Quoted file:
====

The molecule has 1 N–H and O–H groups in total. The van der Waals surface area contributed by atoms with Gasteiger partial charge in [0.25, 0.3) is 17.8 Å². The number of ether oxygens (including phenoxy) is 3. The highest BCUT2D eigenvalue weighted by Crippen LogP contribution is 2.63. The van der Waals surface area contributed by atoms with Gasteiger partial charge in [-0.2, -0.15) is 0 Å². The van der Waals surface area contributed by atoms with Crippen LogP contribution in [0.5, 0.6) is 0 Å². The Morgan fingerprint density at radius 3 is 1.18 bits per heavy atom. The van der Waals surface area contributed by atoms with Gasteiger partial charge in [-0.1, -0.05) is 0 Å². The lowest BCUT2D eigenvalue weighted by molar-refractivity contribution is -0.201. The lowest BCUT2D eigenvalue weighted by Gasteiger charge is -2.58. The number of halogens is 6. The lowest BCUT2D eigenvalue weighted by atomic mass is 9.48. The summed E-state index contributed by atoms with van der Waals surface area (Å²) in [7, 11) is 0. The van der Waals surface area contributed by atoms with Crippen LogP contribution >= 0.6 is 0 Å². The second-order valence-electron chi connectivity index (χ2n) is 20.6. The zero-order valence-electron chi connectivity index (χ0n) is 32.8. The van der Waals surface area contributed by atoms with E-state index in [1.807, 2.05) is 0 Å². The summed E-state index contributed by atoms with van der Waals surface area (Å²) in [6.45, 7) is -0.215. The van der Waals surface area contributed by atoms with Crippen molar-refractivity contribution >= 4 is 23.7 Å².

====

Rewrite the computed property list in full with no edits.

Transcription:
The molecule has 1 N–H and O–H groups in total. The van der Waals surface area contributed by atoms with Gasteiger partial charge in [0.25, 0.3) is 17.8 Å². The number of ether oxygens (including phenoxy) is 3. The highest BCUT2D eigenvalue weighted by Crippen LogP contribution is 2.63. The van der Waals surface area contributed by atoms with Gasteiger partial charge in [-0.2, -0.15) is 0 Å². The van der Waals surface area contributed by atoms with Crippen LogP contribution in [0.5, 0.6) is 0 Å². The Morgan fingerprint density at radius 3 is 1.18 bits per heavy atom. The van der Waals surface area contributed by atoms with Gasteiger partial charge in [-0.1, -0.05) is 0 Å². The lowest BCUT2D eigenvalue weighted by molar-refractivity contribution is -0.201. The lowest BCUT2D eigenvalue weighted by Gasteiger charge is -2.58. The number of halogens is 6. The lowest BCUT2D eigenvalue weighted by atomic mass is 9.48. The summed E-state index contributed by atoms with van der Waals surface area (Å²) in [7, 11) is 0. The van der Waals surface area contributed by atoms with Crippen LogP contribution >= 0.6 is 0 Å². The second-order valence-electron chi connectivity index (χ2n) is 20.6. The zero-order valence-electron chi connectivity index (χ0n) is 32.8. The van der Waals surface area contributed by atoms with E-state index in [1.807, 2.05) is 0 Å². The summed E-state index contributed by atoms with van der Waals surface area (Å²) in [6.45, 7) is -0.215. The van der Waals surface area contributed by atoms with Crippen molar-refractivity contribution >= 4 is 23.7 Å².